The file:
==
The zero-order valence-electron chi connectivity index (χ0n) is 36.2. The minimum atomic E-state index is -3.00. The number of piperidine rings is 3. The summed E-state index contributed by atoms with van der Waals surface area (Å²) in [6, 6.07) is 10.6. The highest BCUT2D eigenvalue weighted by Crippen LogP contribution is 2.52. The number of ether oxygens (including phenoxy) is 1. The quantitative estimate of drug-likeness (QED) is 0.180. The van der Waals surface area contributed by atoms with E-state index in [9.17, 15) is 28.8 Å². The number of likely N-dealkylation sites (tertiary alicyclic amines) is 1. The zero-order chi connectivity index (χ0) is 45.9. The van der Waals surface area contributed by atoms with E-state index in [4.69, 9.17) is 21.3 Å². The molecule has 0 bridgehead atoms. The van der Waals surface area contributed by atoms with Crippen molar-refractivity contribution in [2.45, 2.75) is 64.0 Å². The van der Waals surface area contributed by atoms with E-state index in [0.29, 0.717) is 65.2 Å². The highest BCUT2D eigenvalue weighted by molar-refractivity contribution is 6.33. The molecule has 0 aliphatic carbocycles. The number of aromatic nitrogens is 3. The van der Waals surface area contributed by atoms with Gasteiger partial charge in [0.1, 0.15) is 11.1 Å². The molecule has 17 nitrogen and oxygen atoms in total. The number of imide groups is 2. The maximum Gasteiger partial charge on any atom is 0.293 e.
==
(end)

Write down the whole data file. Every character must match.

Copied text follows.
The zero-order valence-electron chi connectivity index (χ0n) is 36.2. The minimum atomic E-state index is -3.00. The number of piperidine rings is 3. The summed E-state index contributed by atoms with van der Waals surface area (Å²) in [6, 6.07) is 10.6. The highest BCUT2D eigenvalue weighted by Crippen LogP contribution is 2.52. The number of ether oxygens (including phenoxy) is 1. The quantitative estimate of drug-likeness (QED) is 0.180. The van der Waals surface area contributed by atoms with E-state index in [9.17, 15) is 28.8 Å². The number of likely N-dealkylation sites (tertiary alicyclic amines) is 1. The zero-order chi connectivity index (χ0) is 45.9. The van der Waals surface area contributed by atoms with E-state index in [4.69, 9.17) is 21.3 Å². The molecule has 0 bridgehead atoms. The van der Waals surface area contributed by atoms with Crippen molar-refractivity contribution in [2.45, 2.75) is 64.0 Å². The van der Waals surface area contributed by atoms with E-state index in [0.29, 0.717) is 65.2 Å². The highest BCUT2D eigenvalue weighted by molar-refractivity contribution is 6.33. The molecule has 0 aliphatic carbocycles. The number of aromatic nitrogens is 3. The van der Waals surface area contributed by atoms with Gasteiger partial charge in [0.1, 0.15) is 11.1 Å². The molecule has 17 nitrogen and oxygen atoms in total. The number of imide groups is 2. The maximum Gasteiger partial charge on any atom is 0.293 e.